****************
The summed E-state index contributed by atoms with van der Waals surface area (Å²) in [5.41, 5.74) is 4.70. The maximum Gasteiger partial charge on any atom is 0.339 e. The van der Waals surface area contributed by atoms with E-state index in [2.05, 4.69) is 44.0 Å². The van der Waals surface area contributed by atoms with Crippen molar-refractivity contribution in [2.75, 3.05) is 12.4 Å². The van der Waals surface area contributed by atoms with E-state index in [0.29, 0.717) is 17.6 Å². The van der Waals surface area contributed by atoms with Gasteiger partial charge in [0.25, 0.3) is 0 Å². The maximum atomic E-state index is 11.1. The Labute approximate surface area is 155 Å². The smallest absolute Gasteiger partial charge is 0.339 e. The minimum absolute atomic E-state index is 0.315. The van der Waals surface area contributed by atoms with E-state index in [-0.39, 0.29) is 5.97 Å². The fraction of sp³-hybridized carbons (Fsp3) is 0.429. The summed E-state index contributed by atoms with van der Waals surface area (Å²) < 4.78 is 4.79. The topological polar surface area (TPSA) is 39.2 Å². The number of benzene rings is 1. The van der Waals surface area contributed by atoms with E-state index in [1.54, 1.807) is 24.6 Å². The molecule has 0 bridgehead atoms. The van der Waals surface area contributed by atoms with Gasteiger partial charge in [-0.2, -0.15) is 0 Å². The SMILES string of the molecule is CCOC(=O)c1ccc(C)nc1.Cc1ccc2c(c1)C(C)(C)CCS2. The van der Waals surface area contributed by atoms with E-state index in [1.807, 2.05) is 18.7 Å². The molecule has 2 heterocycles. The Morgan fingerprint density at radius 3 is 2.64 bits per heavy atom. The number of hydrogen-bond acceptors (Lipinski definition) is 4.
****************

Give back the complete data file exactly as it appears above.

The summed E-state index contributed by atoms with van der Waals surface area (Å²) in [5.41, 5.74) is 4.70. The maximum Gasteiger partial charge on any atom is 0.339 e. The van der Waals surface area contributed by atoms with E-state index in [2.05, 4.69) is 44.0 Å². The van der Waals surface area contributed by atoms with Crippen molar-refractivity contribution in [2.75, 3.05) is 12.4 Å². The van der Waals surface area contributed by atoms with E-state index in [0.29, 0.717) is 17.6 Å². The van der Waals surface area contributed by atoms with Gasteiger partial charge in [0.25, 0.3) is 0 Å². The maximum atomic E-state index is 11.1. The Labute approximate surface area is 155 Å². The smallest absolute Gasteiger partial charge is 0.339 e. The minimum absolute atomic E-state index is 0.315. The van der Waals surface area contributed by atoms with E-state index in [-0.39, 0.29) is 5.97 Å². The fraction of sp³-hybridized carbons (Fsp3) is 0.429. The summed E-state index contributed by atoms with van der Waals surface area (Å²) < 4.78 is 4.79. The topological polar surface area (TPSA) is 39.2 Å². The number of benzene rings is 1. The van der Waals surface area contributed by atoms with E-state index in [1.54, 1.807) is 24.6 Å². The molecule has 0 bridgehead atoms. The van der Waals surface area contributed by atoms with Gasteiger partial charge in [-0.2, -0.15) is 0 Å². The SMILES string of the molecule is CCOC(=O)c1ccc(C)nc1.Cc1ccc2c(c1)C(C)(C)CCS2. The van der Waals surface area contributed by atoms with E-state index in [1.807, 2.05) is 18.7 Å². The molecule has 2 heterocycles. The Morgan fingerprint density at radius 3 is 2.64 bits per heavy atom. The number of hydrogen-bond acceptors (Lipinski definition) is 4.